Michael Tomasky writes, in “Why No One Should Vote for Gary Johnson or Jill Stein,” The Daily Beast (09.29.16), “About 90,000 voters in Florida in 2000 thought they were just having their jollies. Instead, those Ralph Nader voters did end up doing their part in helping to give us George W. Bush, which in turn gave us Iraq and the Great Recession and all the rest of it.”
To be sure, Bush gave us the Iraq War. But don’t forget Hillary Clinton’s role. Remember, she voted for the war. Without Congressional support, it would have been a lot harder for Bush to wage aggressive war against Iraq. However, Bush did not give us the “Great Recession.” Presidents aren’t really responsible for the chaos of capitalism. Recessions reflect the cyclical character of the capitalist mode of production, which may be exacerbated by many factors, for example the Clinton Administration’s financial sector deregulations and the passage and implementation of NAFTA (which occurred under Clinton). Of course, George W. Bush is responsible for a lot of terrible things. I did not support his re-election bid in 2004, because I disagreed with his policies and actions while president. It is rather snarky to say Nader voters were getting the “jollies.” (Fuck you, Michael)
Back to 2000. George Bush beat Al Gore by 543 votes in Florida. According to the official 2001 Statistics of the November 7, 2000 Florida election, every third-party candidate received enough votes to have cost Al Gore the election (this is accepting for the sake of argument the view that votes for third parties cost major parties). The Reform Party recorded 17,484 votes. The Libertarian Party recorded 16,415 votes. The Workers World, Socialist, and Social Workers parties took a combined 2,988.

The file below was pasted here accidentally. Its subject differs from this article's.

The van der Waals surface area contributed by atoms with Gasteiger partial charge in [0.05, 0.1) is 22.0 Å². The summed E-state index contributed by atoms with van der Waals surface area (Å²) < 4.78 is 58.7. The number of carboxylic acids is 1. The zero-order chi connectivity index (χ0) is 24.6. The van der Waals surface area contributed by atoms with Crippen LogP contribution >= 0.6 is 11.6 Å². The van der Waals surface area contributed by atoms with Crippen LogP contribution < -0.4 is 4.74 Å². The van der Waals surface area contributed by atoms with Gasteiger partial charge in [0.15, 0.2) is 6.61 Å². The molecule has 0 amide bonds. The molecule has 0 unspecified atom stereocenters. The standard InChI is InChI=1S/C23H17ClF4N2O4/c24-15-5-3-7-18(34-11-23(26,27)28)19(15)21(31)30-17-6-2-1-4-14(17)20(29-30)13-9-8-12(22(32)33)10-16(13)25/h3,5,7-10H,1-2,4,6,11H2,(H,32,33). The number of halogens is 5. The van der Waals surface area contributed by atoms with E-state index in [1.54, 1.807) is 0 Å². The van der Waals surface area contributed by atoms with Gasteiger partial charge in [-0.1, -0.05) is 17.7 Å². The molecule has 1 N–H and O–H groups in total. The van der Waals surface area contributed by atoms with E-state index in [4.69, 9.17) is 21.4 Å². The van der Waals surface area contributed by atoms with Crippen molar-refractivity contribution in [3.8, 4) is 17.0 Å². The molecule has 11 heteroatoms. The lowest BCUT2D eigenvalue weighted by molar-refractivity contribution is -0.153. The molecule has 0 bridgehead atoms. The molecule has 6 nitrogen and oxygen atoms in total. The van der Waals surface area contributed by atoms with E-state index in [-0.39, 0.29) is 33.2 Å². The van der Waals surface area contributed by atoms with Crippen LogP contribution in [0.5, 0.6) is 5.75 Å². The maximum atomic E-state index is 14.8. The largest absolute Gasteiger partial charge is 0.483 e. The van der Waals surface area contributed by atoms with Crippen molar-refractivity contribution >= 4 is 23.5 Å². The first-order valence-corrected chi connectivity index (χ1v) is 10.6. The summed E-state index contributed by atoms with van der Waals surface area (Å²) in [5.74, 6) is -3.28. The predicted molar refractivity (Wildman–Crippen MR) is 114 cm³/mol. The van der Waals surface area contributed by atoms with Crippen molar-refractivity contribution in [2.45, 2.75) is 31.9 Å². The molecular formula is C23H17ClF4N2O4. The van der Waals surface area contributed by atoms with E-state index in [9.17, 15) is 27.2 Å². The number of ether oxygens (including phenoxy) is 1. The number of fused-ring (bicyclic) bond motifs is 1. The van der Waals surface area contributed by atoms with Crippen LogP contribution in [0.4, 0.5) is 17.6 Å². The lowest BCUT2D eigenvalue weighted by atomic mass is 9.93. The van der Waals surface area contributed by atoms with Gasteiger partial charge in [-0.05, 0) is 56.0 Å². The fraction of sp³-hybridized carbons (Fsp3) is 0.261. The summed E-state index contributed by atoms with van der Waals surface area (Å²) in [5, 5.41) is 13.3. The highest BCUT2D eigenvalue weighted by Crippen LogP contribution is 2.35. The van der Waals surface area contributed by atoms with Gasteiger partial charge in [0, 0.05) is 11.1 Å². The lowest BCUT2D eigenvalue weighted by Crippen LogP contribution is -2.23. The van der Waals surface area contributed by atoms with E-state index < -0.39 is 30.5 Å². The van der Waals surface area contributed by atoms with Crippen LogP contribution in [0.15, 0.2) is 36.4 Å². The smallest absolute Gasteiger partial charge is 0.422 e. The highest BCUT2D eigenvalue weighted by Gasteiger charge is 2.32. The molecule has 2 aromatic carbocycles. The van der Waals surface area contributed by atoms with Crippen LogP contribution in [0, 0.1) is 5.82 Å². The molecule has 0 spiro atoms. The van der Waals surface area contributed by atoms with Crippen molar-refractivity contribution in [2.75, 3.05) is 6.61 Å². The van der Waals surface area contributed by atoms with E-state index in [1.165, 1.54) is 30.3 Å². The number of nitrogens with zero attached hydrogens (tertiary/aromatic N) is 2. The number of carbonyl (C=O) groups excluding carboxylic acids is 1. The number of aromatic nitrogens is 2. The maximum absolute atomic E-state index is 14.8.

Who were Nader voters? Many of them were Independents, under 30, first-time voters, and former Perot/Reform Party supporters. Based on profile, they were not the traditional Democratic voters. In fact, nationwide, only 2% of Nader voters described themselves as “Democrat,” according to exit polling data. Claiming they would have otherwise voted for Nader is sheer speculation.
Who where Bush voters? In his analysis (Z Magazine), Michael Eisencher found that 20% of all Democratic voters, 12% of all self-identified liberal voters, 39% of all women voters, 44% of all seniors, one-third of all voters earning under $20,000 per year and 42% of those earning $20-30,000 annually, and 31% of all voting union members voted for Bush. That last bit bears repeating: 31% of voting union members voted for Bush. An analysis out of UCLA found at least 40% of Nader voters in the key state of Florida would have voted for Bush, as opposed to Gore, had they turned out in a Nader-less election. So there is no way to prove the contention that had Nader not been in the race Bush would have lost. Why do Democrats keep making this claim?
Then there is this: 250,000 registered Democrats voted for Bush in Florida. Nader recorded 97,421 votes in Florida. Why do Democrats harp on Nader’s vote count while failing to criticize the quarter of a million fellow Democrats who voted for George Bush? Aren’t they the ones who are actually responsible for Bush winning since they voted for Bush (leaving aside voter disenfranchisement, the Supreme Court, and other shenanigans)?